“You’re all chasing after Dad saying ‘love me, please love me, I need love and attention!’ You’re needy love sponges.”
That line by Alan Ruck’s Connor Roy – one of many typically memorable zingers in “Rehearsal”, the second episode of Succession’s final season – is a perfect summation of the whole show. And although there are signs of repetition, the series remains immensely satisfying on a scene-to-scene basis, swinging between drama and comedy with typical confidence.
The lion’s share of the humour this week comes from Kerry (Zoe Winters), Logan’s “friend, assistant, and adviser”. More specifically, her tragically awful audition tape for a newsreader job at ATN that provokes snarky, hilarious reactions from all who view it.
With fear of upsetting Logan, it all comes to a head when Cousin Greg (Nicholas Braun) sits down with her to try to gently break the news that she won’t be fast-tracked to a high-level gig just yet, a task he executes in typically cringeworthy fashion. It’s surely no accident that Kerry has already been more involved this season. Might there be more consequences down the line?
One of the big questions coming out of the last week’s opening episode was how long the siblings’ united front could last. The answer, it seems, is not long at all. The cracks started to show early in this episode, with Shiv (Sarah Snook) opting to meddle with the GoJo deal in order to stick it to her Dad after finding out he instructed her soon-to-be ex-husband Tom (Matthew Macfadyen) to retain all the best divorce lawyers in New York.
After initially being resistant to the idea, Kendall (Jeremy Strong) has a change of heart when he sees an opportunity to screw his father, despite being warned by Lukas Matsson (Alexander Skarsgård) that any further meddling would lead to no deal whatsoever.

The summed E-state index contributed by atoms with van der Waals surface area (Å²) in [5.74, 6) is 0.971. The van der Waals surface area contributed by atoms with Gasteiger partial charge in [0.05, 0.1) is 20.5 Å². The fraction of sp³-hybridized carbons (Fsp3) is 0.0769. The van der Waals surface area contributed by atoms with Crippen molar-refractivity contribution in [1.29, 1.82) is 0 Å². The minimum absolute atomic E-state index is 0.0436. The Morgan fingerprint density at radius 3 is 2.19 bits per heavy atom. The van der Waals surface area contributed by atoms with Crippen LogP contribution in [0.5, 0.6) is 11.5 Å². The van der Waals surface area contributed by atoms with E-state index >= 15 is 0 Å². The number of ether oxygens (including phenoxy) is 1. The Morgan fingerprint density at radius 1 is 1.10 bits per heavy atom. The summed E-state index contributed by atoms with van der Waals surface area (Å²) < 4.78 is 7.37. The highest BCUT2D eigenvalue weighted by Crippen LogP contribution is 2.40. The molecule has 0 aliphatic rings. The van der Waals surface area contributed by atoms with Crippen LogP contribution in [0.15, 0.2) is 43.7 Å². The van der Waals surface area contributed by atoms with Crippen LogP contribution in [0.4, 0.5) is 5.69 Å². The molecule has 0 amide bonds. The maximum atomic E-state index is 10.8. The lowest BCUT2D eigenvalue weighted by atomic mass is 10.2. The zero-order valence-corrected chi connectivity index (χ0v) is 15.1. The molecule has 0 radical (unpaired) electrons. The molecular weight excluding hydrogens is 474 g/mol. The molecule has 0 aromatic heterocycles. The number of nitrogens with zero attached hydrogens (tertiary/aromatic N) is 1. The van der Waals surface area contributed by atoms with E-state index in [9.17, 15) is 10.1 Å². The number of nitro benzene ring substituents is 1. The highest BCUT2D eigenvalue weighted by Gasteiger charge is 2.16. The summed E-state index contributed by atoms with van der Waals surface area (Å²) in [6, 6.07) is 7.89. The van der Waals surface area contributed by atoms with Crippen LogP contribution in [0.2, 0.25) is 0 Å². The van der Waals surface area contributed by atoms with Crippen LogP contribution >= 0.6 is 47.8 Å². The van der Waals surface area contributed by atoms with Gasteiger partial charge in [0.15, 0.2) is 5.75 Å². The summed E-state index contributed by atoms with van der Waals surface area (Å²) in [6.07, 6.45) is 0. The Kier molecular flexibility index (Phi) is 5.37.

The lack of honesty between the siblings about what’s truly motivating their actions is Succession 101. Characters’ inability to separate the personal and the professional has long been at the heart of the show, and here their actions feel familiar without ever feeling predictable.
As for Logan himself, Brian Cox’s patriarch is once again at the epicentre of the episode’s finest scenes. The sequence takes place at ATN, as he addresses his employees from a faintly ridiculous makeshift stage. With the air of finality hanging over the series and indeed Logan’s mortality, it feels like a last hurrah. “You’re pirates!” he booms at his employees. It’s a moment in which we really get to see Logan being the master of his own world, and Cox attacks the scene with relish, showcasing once again why he’s such a force to be reckoned with.
The other big Logan moment comes in the final few minutes, as he meets his rebellious kids at a karaoke bar (where Connor has persuaded his siblings to go, post wedding rehearsal dinner) in order to persuade them not to ask for more money and blow-up the GoJo deal. Predictably, it doesn’t go according to plan, but the scene is electric, the camera and editing capturing all the differing dynamics between Logan and his kids.
Notably, Roman is quieter than we’ve ever seen him. For much of this episode, he is the sibling who felt like he was above the fray, who refused to play the game, who refused to be drawn back into a dogfight with his Dad. And yet, the episode ends with Romulus going to his father and seemingly accepting his offer to return to ATN and work for him.
After standing up to Logan for the first time at the end of season three, it’s sad to see Roman’s regression. It’s even sadder to think that the siblings’ “Rebel Alliance” may be over before it ever truly began.